In positive psychology, Seligman and other psychologists were able to focus on the effects that improve lives. Positive psychology focuses on things like well-being, positivity, goal setting, achieving flow, optimism, increasing happiness and general Eudaimonia

Now, I consider myself to be pretty well read guy. But when I first heard the word eudaimonia a few of years ago, I admit I was a bit stumped.

Does doing the right thing make you happier? How do we even know what the “right” thing to actually is, in a world that seems to be slipping further into hatred, mistrust, and apathy on a daily basis?

Eudaimonia, besides being a nifty tongue twister, is a word (and a concept) we have stolen from the ancient Greeks. (Like many of our best ideas.) In a nutshell, the word eudaimonia means happiness. But it is more than that…. it is a state of being that includes complete contentment, spiritual well-being, health, happiness, and prosperity.

I don't know about you, but I will take some eudaimonia over simple happiness any day!

So now you know about Seligman's founding of the field of positive psychology and revival of the concept of eudaimonia. This is our first connection between the practical wisdom of Aristotle and the ancient Greek philosophers and modern day psychology. Let's take a look at the next big thing Seligman did. Which will be another melding of cutting-edge psychology with ancient beliefs.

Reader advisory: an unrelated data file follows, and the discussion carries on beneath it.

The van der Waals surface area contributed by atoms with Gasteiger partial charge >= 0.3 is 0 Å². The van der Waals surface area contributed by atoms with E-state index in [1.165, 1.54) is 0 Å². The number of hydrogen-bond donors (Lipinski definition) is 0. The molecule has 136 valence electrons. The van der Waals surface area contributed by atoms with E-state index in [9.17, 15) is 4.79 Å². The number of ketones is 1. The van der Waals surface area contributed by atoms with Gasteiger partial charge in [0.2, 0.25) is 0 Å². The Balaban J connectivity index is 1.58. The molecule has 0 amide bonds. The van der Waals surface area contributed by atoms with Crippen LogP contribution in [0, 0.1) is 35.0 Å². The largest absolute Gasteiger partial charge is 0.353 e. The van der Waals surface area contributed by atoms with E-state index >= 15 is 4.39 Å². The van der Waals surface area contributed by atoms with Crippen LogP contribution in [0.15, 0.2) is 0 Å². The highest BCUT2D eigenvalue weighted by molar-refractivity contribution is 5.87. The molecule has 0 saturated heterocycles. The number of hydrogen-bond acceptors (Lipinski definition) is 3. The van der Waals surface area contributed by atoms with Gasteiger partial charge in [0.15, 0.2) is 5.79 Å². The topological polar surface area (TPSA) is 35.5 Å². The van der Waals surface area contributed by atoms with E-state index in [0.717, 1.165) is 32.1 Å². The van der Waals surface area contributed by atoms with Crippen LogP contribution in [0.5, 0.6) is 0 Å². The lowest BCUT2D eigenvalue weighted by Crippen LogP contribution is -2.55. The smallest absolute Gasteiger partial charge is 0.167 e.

Character Strengths and Virtues

Not content to simply hint at the virtues of the practical wisdom of the Greeks, in 2004  Seligman and psychologist Christopher Peterson re-kindled the 2000-year-old discussion on virtue. They published the psychology manual Character Strengths and Virtues (CSV), which recommends six virtues and 24 corresponding character strengths. 

For example, the virtue of courage is listed, with the strengths of bravery, persistence, integrity, and vitality as its components.

Now let me be clear, this is probably not a book you want to rush out and buy. First of all it is really expensive (Currently 90$ on Amazon for hardcover. 64$ for the kindle version). This is a textbook for psychologists. It is not a fun weekend read to expand your knowledge. The writing is also a bit dry. Although very, very informative.

The CSV is meant to be the positive psychology addendum to the Diagnostic and Statistical Manual of Mental Disorders (DSM-5).